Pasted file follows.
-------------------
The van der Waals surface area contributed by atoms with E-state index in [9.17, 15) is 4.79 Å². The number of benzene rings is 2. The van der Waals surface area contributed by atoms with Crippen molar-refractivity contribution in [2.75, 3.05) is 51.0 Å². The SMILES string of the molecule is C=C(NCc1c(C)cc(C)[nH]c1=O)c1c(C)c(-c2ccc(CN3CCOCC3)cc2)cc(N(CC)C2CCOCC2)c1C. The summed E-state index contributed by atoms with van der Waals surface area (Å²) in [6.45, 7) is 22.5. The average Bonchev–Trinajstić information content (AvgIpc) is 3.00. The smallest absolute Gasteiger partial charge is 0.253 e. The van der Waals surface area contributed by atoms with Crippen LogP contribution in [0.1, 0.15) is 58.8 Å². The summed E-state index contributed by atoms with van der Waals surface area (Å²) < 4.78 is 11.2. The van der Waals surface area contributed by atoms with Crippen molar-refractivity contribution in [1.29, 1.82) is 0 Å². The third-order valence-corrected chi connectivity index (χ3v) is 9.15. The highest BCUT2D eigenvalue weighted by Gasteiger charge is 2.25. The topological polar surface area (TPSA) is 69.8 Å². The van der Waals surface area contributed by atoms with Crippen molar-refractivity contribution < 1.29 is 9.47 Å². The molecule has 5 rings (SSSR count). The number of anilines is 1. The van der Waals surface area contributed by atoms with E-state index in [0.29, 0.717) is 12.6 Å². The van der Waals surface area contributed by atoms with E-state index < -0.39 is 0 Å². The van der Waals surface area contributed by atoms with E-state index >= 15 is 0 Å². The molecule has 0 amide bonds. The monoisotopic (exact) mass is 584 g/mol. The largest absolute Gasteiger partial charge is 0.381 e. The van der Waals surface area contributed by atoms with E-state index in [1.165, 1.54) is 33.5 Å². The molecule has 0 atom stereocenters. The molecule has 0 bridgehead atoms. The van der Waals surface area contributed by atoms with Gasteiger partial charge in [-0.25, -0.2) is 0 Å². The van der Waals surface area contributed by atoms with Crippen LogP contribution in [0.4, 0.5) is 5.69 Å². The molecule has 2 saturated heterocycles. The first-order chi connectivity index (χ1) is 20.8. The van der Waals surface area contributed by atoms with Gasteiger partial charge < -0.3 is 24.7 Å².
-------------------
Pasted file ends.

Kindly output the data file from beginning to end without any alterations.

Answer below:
The van der Waals surface area contributed by atoms with E-state index in [9.17, 15) is 4.79 Å². The number of benzene rings is 2. The van der Waals surface area contributed by atoms with Crippen molar-refractivity contribution in [2.75, 3.05) is 51.0 Å². The SMILES string of the molecule is C=C(NCc1c(C)cc(C)[nH]c1=O)c1c(C)c(-c2ccc(CN3CCOCC3)cc2)cc(N(CC)C2CCOCC2)c1C. The summed E-state index contributed by atoms with van der Waals surface area (Å²) in [6.45, 7) is 22.5. The average Bonchev–Trinajstić information content (AvgIpc) is 3.00. The smallest absolute Gasteiger partial charge is 0.253 e. The van der Waals surface area contributed by atoms with Crippen LogP contribution in [0.1, 0.15) is 58.8 Å². The summed E-state index contributed by atoms with van der Waals surface area (Å²) < 4.78 is 11.2. The van der Waals surface area contributed by atoms with Crippen molar-refractivity contribution in [1.29, 1.82) is 0 Å². The third-order valence-corrected chi connectivity index (χ3v) is 9.15. The highest BCUT2D eigenvalue weighted by Gasteiger charge is 2.25. The topological polar surface area (TPSA) is 69.8 Å². The van der Waals surface area contributed by atoms with Crippen molar-refractivity contribution < 1.29 is 9.47 Å². The molecule has 5 rings (SSSR count). The number of anilines is 1. The van der Waals surface area contributed by atoms with E-state index in [0.29, 0.717) is 12.6 Å². The van der Waals surface area contributed by atoms with E-state index < -0.39 is 0 Å². The van der Waals surface area contributed by atoms with E-state index >= 15 is 0 Å². The molecule has 0 amide bonds. The monoisotopic (exact) mass is 584 g/mol. The largest absolute Gasteiger partial charge is 0.381 e. The van der Waals surface area contributed by atoms with E-state index in [1.165, 1.54) is 33.5 Å². The molecule has 0 atom stereocenters. The molecule has 0 bridgehead atoms. The van der Waals surface area contributed by atoms with Gasteiger partial charge in [-0.25, -0.2) is 0 Å². The van der Waals surface area contributed by atoms with Crippen LogP contribution in [0.4, 0.5) is 5.69 Å². The molecule has 2 saturated heterocycles. The first-order chi connectivity index (χ1) is 20.8. The van der Waals surface area contributed by atoms with Gasteiger partial charge < -0.3 is 24.7 Å².